I have no idea if all bets are off. But you’ve got to think that the hallucinatory 48-hour period bracketed by Kathleen Wynne’s self-immolating concession and yesterday’s news bomb about Rob Ford’s widow, Renata Ford, launching a $16.5 million lawsuit against the man who would be premier must be mucking with the minds of many of those voters who weren’t organized enough cast their ballots in advance polls.
My own view, however, is that Wynne’s decision to effectively release Liberal voters will be far more impactful than the salacious but unproven Ford family drama, even though NDP organizers — including the bright spark who came up with idea of a late-night e-blast yesterday with the header, “You still up?” — are praying that lots of undecided female voters will be nudged left instead of right thanks to a story redolent of the Ford family’s habit of bullying women.
In a campaign with plenty of photo-finish races, the direction the Liberal vote migrates will determine the outcome. That said, you don’t need to be a political scientist or a pollster to guess that Liberals will drift to the left in the core areas of larger cities and to the right in more suburban ridings and smaller cities.
Indeed, to win the whole game, the NDP’s Andrea Horwath needs to convince not only lots of ex-Liberals, but specifically ex-Liberals in politically centrist areas like large parts of the 905, Ottawa, London, and Waterloo. I’m anticipating that much of the 416, which has already endured the Ford circus, will go orange, and perhaps those parts of Peel Region where Jagmeet Singh’s machine has been effective in recruiting party members and delivering votes.
But Richmond Hill, Markham, Ajax…? Frankly, I don’t see it. The NDP has strength in cities like Niagara Falls, Windsor and Hamilton, but it seem unlikely there are enough additional seats in those regions to offset Liberal GTA ridings that flip to the Tories.
So the eventuality I am preparing for on Thursday night is a slim Progressive Conservative majority, with substantial NDP representation in Toronto and a few other big cities, as well as a fairly close split in the popular vote.
A sea of blue surrounding islands of urban orange, plus a leader arriving in office lugging a trunk full of personal baggage. Sound familiar?
In fact, the architecture of a Doug Ford victory could be eerily similar to the way the electoral chips fell in the City of Toronto in 2010 – a core of downtown wards whose voters supported George Smitherman and elected progressives, encircled by Ford Nation councillors with varying degrees of fealty to Mayor Rob.
There is, moreover, every reason to believe that Doug’s approach to governing the province will borrow heavily from his days as consigliore in his brother’s administration.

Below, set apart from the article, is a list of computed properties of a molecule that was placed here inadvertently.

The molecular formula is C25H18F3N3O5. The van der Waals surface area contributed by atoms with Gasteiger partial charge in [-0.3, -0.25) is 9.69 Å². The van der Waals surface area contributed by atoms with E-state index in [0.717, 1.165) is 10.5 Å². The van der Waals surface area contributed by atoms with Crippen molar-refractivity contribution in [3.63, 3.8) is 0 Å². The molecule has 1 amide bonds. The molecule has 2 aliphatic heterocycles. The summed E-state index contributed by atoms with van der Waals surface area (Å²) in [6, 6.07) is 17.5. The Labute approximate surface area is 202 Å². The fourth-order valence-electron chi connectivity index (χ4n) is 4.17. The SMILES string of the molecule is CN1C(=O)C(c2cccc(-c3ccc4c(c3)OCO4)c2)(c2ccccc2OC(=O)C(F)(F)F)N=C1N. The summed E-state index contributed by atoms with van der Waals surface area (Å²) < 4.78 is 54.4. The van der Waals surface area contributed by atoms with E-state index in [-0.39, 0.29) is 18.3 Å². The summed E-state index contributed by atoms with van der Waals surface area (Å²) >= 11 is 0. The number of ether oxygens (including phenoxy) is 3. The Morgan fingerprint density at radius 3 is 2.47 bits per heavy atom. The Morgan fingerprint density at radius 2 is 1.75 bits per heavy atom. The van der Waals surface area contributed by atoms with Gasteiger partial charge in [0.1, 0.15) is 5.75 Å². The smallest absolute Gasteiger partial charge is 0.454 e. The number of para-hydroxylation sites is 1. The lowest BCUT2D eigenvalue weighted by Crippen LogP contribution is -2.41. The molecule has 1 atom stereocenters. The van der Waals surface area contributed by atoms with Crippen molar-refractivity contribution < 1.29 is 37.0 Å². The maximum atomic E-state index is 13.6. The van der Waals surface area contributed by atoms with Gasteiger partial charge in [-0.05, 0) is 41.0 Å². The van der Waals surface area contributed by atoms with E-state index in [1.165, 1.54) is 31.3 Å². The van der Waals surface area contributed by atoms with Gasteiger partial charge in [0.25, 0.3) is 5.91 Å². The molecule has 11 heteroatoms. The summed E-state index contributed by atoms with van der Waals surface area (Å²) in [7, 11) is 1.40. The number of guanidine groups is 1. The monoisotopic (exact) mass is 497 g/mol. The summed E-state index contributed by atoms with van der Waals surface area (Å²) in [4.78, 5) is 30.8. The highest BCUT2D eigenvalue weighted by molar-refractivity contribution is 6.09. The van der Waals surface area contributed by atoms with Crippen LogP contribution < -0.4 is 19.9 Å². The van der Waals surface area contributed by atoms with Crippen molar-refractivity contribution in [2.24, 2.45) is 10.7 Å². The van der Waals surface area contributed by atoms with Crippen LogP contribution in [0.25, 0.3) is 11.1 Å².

Herewith, some thoughts about how history suggests he will rule:
Cabinet. You remember how appalling Ford’s executive committee was, in terms of representing the entire city? A collection of some of the dimmest burning bulbs on council. Welcome to Ford’s cabinet. Certainly, cabinet-making belongs in the realm of the dark political arts, but the smarter parties and leaders do understand why it’s important to spread the jam as far as possible. What complicates the process are stark geographical divisions, and a Ford cabinet will be no exception.
When his brother was mayor, the sole `downtown’ member of the executive committee was Jaye Robinson. Otherwise, it was an overwhelmingly male group of suburbanites who, at least initially, enthusiastically supported Rob’s culture war against the so-called downtown elites. Doug, of course, speaks that language well, and I will predict that his cabinet, with one or two obedient exceptions, will vividly reflect his indifference to the province’s urban voters.
First-Past-the-Post-ism. It seems to be a mode of governing for these divisive times, but Ford, like Stephen Harper, will rule as if he had won a landslide in the popular vote, even if he barely squeaked past Horwath. In fairness, he won’t be the first politician to take this tack, nor will he be the last. In Canada, Harper best exemplified the go-for-it philosophy of governing – that once armed with a majority, you press your foot all the way to the floor, never mind the fact that half the country/province/city didn’t vote for you and hates your guts.
In the vernacular of local politics, mayors are supposed to at least pretend serve all of the city’s residents, although that principle is sometimes most observed in the breech. At an altitude of 40,000 feet, premiers and prime ministers are supposed to do the same, but Ford will follow Harper’s lead and Mike Harris’ advice to ram through an aggressive and opportunistic agenda, popular vote be damned.